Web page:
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Trump-itis starts to spread down ballot

Donald Trump is dominating the Republican presidential race, but his influence is already starting to spread down ballot.
Republican presidential hopeful businessman Donald Trump speaks to guests gathered for a rally on July 25, 2015 in Oskaloosa, Iowa. (Photo by Scott Olson/Getty)
Republican presidential hopeful businessman Donald Trump speaks to guests gathered for a rally on July 25, 2015 in Oskaloosa, Iowa.
Republican Rep. Joe Heck is a prominent U.S. Senate candidate in Nevada, and at first blush, the conservative congressman, running for an open seat, appears to be well positioned. Nevada is a fast-growing swing state with a diverse population, and Heck has previously won with fairly broad support.
But it won't be easy. Heck voted for a far-right budget plan that tried to scrap Medicare; he's opposed minimum-wage increases; the GOP candidate is a staunch opponent of reproductive rights; and he's even condemned Social Security as a pyramid scheme.
Last week, the Republican congressman even came down with a case of Trump-itis. The Las Vegas Review-Journal reported:

U.S. Rep. Joe Heck said Thursday that birthright citizenship should be on the table in the broader dialogue about immigration reform. [...] "I think [birthright citizenship] needs to be part of the discussion," Heck said. "People want to talk about immigration reform so if we're going to talk about immigration reform, then let's talk about all aspects of immigration reform. Let's come up with a system of immigration that works for Americans. So I think it should be part of the discussion."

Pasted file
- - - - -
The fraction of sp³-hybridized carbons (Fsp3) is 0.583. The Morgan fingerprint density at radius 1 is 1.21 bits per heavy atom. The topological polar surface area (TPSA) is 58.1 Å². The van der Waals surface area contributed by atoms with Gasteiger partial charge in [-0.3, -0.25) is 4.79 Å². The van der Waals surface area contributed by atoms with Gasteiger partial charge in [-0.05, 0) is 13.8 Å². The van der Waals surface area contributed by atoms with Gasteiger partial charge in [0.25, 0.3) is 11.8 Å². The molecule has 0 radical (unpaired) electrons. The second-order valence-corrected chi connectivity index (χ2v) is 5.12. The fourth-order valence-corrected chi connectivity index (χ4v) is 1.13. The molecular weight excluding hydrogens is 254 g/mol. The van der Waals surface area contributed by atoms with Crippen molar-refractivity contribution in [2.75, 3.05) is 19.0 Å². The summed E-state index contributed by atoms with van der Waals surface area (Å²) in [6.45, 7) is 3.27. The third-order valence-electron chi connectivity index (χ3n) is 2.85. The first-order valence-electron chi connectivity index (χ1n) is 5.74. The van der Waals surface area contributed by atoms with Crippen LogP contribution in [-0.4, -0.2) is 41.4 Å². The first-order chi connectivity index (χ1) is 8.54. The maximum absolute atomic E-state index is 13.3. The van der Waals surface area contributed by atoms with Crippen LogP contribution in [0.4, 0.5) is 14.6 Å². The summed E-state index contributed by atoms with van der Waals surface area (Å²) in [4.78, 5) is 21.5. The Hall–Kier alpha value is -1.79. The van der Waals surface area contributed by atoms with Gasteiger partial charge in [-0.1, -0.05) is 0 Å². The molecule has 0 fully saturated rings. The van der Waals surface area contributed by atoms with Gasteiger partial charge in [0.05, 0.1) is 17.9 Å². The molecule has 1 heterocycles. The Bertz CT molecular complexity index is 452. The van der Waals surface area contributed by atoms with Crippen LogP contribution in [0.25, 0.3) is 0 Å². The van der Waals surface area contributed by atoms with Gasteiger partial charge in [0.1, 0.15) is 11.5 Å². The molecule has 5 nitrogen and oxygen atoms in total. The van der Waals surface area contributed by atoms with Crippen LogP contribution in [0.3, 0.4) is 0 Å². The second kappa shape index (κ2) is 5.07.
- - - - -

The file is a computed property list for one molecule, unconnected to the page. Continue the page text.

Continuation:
Asked about his party's presidential frontrunner, the congressman added, "I don't talk about Donald."
That's understandable, though when Heck said he's willing to take a look at changing birthright citizenship as "part of the discussion," he necessarily allowed Donald Trump to affect the direction of his Senate campaign.
TPM had a good report yesterday on the broader dynamic.

The havoc Donald Trump is wreaking on the presidential race is just the beginning of the problems he is poised to cause Republicans in 2016. Already Trump and his anti-immigrant rhetoric is becoming a flashpoint in the down-the-ballot campaigns. The direction he is pulling his fellow Republicans could put in jeopardy the GOP's majority in the Senate, as some of the cycle's most competitive races are taking place in states with heavy Latino populations.

Of the five states that had the largest share of Hispanic voters in 2012 cycle, Florida, Colorado and Nevada are holding what are expected to be extremely contentious Senate races. And already, some of the candidates in those races have been expected to weigh in on Trump's antics, which involve labeling Mexicans "rapists" and calling for the end of birth citizenship.
This is true in several states, but it's especially noteworthy in Nevada, which is home to a sizable Latino population, and where Heck is being "dragged into the Trump mud."